The show’s blind eye to poverty is particularly galling, given its commitment to showcasing the value of members of the still-marginalized LGBTQ community. Systemic oppression is intersectional. This is certainly true for sexuality/gender identity and socioeconomic class.

In terms of wealth, Antoni, Bobby, Jonathan, Karamo and Tan represent a very small portion of the LGBTQ community. “In a 2016 study, 1 in 4 LGBTQ people [in the United States] — approximately 2.2 million people — did not have enough money to feed themselves or their families during some period in the last year,” said Tyrone Hanley, one author of the May 2018 report released by the LGBTQ Poverty Collaborative Project. Poverty rates are even higher for LGBTQ people of color and worst for those with the most marginalized identities, such as black transgender people who, on average, make less than $10,000 a year, according to Lourdes Ashley Hunter, executive director at the Trans Women of Color Collective.

Additionally, while LGBTQ youth make up an estimated 5 to 8 percent of the overall U.S. youth population, up to 40 percent of homeless youth identify as LGBTQ. You could call the Fab Five “aspirational”; you could also call them out of touch.

In Season 1, the Fab Five transformed the messy house and life of 45-year-old father of six Bobby Camp. Within the first five minutes of the episode, the audience learns that Camp works by day at an engineering firm and then, when the kids go to bed, he stocks shelves at a home improvement store. In addition to being the primary caregiver, his wife works as a preschool teacher.

Camp doesn’t need a better grooming routine. He needs to live in a culture where he doesn’t have to work two jobs to provide for his family.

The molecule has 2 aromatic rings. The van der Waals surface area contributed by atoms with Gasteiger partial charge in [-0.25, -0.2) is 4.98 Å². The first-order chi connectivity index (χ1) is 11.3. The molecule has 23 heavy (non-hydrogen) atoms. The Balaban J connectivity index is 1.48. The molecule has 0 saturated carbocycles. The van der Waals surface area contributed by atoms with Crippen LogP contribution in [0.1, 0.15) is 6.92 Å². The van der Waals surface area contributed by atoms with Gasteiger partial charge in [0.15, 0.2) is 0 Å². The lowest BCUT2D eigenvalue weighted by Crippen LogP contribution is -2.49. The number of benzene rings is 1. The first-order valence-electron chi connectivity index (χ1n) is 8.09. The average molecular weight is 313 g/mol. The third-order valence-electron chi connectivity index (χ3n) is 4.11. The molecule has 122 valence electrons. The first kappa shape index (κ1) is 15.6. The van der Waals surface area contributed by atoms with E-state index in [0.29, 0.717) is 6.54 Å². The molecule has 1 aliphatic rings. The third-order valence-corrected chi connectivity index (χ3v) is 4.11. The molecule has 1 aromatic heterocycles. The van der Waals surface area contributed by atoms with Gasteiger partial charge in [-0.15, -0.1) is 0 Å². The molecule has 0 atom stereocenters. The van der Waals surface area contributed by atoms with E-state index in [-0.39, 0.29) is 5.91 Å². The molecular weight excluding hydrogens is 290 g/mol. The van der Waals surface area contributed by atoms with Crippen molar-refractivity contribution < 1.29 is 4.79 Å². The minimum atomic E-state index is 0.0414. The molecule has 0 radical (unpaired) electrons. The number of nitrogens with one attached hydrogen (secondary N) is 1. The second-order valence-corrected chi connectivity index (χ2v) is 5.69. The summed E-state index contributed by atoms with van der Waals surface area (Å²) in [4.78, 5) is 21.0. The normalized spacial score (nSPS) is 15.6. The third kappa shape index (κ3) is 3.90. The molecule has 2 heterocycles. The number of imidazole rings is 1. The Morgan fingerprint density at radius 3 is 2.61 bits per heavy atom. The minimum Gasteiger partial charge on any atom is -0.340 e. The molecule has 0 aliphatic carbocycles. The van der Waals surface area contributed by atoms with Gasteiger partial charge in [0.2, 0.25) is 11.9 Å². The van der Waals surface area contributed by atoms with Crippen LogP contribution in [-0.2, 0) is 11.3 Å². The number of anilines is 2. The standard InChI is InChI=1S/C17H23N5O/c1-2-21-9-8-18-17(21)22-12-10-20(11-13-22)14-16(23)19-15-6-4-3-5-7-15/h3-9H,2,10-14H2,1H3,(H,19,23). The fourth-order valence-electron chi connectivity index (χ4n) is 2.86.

Many show participants have a tremendous amount of stuff. Their homes overflow with clutter. This fact is never treated with anything more than eyerolls and eyebrow raises and the presumption that all that is needed is some Marie Kondo therapy. But I know different. My Maw Maw lived through the Depression and grew up in a home with dirt floors in rural Louisiana. When she died, we found stashes of food and clothing and other items hidden all over her house. To minimize is a privilege. Many people don’t have the luxury of knowing there is money in their checking account to replace what they threw away.

“Queer Eye” isn’t the first makeover reality show to interface with issues of class. “Extreme Home Makeovers,” which ran from 2003 to 2012, met them head-on — it sought out and renovated the homes of people who had suffered tremendous hardships. They were swimming in medical bills or living paycheck to paycheck. Though well-intentioned, that show proved to be clumsy about financial realities, too. Because of their expanded square-footage or, in some cases, brand-new homes, show participants could not afford skyrocketing property taxes and utility bills. Their homes were foreclosed on, or owners were forced to sell.

Reality television is inherently unreal. We are witnessing a carefully constructed facade, one made to get views and make money. But for a show that markets itself with feel-good vibes, one that tries to expand conversations about race, religion and sexuality, the omission of class discourse is glaring. Economic disparity is real, and it is not the fault of an individual, but rather the culture they live within. “Queer Eye” deserves credit for its efforts to expand conversations across certain kinds of difference. But viewers should recognize the show for what it is: a pretty reality show that ignores some very ugly realities.